2. I’ve been going to your Smoky Mountain section of the blog almost EVERYDAY to get excited for my upcoming trip. My boyfriend, Matt (how ironic) and I will be attempting Leconte in mid-October. I find your pictures to be very pleasing to look forward to! We are both photographers ourselves so hopefully we’ll get some fall color as well. I was planning on going up Rainbow Falls and down Bullhead trail, then I’ve been reading about Alum Bluff to and from Leconte summit and it seems like there is more interesting features this route, but we really like enjoying the solitude of our hikes (without heavy crowds), was it VERY heavy when you guys went up this particular route? Do you have any suggestions or recommendations up to Leconte summit? Looking forward to hearing from you!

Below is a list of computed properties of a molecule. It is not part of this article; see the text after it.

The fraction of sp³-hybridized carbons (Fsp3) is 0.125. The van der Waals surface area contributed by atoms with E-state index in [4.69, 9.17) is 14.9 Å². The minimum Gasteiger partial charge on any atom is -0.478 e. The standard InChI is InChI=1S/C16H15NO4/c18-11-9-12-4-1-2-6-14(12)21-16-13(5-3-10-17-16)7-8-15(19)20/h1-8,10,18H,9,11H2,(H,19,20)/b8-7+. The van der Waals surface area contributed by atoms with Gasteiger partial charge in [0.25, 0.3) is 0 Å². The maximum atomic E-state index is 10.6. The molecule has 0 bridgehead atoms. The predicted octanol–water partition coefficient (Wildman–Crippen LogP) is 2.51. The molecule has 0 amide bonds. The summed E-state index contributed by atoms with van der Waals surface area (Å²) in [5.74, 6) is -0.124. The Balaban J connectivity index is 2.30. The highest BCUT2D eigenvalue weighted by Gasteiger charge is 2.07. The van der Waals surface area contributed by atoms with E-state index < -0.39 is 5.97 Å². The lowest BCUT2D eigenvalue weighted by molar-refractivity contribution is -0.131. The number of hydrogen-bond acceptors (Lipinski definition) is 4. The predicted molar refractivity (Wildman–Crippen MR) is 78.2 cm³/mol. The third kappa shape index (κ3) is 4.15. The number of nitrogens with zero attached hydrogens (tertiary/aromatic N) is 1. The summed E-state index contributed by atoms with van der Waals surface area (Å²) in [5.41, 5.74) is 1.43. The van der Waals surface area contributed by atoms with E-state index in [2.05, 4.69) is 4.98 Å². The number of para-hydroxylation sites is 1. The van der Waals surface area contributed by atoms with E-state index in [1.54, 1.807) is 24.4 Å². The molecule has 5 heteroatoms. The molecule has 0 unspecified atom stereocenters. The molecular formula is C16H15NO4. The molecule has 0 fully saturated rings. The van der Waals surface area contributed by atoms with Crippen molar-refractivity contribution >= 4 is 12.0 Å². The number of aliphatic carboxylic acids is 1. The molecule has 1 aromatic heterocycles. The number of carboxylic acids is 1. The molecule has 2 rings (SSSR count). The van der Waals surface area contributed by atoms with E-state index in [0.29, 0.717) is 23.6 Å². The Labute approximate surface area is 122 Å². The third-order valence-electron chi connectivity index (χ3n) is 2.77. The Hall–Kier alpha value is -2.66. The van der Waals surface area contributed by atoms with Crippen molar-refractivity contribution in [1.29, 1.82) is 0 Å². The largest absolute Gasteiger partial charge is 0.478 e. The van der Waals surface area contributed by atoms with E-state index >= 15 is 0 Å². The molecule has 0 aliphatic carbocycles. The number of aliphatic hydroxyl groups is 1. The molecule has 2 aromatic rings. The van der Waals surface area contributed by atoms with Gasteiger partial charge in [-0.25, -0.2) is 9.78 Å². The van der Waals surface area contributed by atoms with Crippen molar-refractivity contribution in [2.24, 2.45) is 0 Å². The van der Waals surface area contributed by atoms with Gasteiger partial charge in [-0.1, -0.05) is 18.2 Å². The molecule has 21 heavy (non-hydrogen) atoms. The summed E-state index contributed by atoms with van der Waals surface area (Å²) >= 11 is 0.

• Hey Steph, I’m so happy you’ve enjoyed the hike posts!  I’m also SO SORRY it has taken me like, forever to respond to your comment. I don’t know how I missed it when you first posted it!  I’m sure your hike has come and gone, but to answer your question about crowds during this particular hike, they weren’t bad at all!  Most beginner hikers stop at Alum Bluff, so past that point there really weren’t very many people at all.

      • Haha yeah it has come and gone. One of my favorite experiences thus far. We hiked the Alum Bluff trail up to the lodge. Left at sunrise, not many people that early. As we were coming back down, the bluff itself was heavily crowded. Starting early is key. Hehe! We will be up there again in mid-October, trying to figure out some different panoramic hikes that will make our jaws drop like Leconte did last year. We haven’t been up to the bunion yet, so that’s definitely on our to-hike list.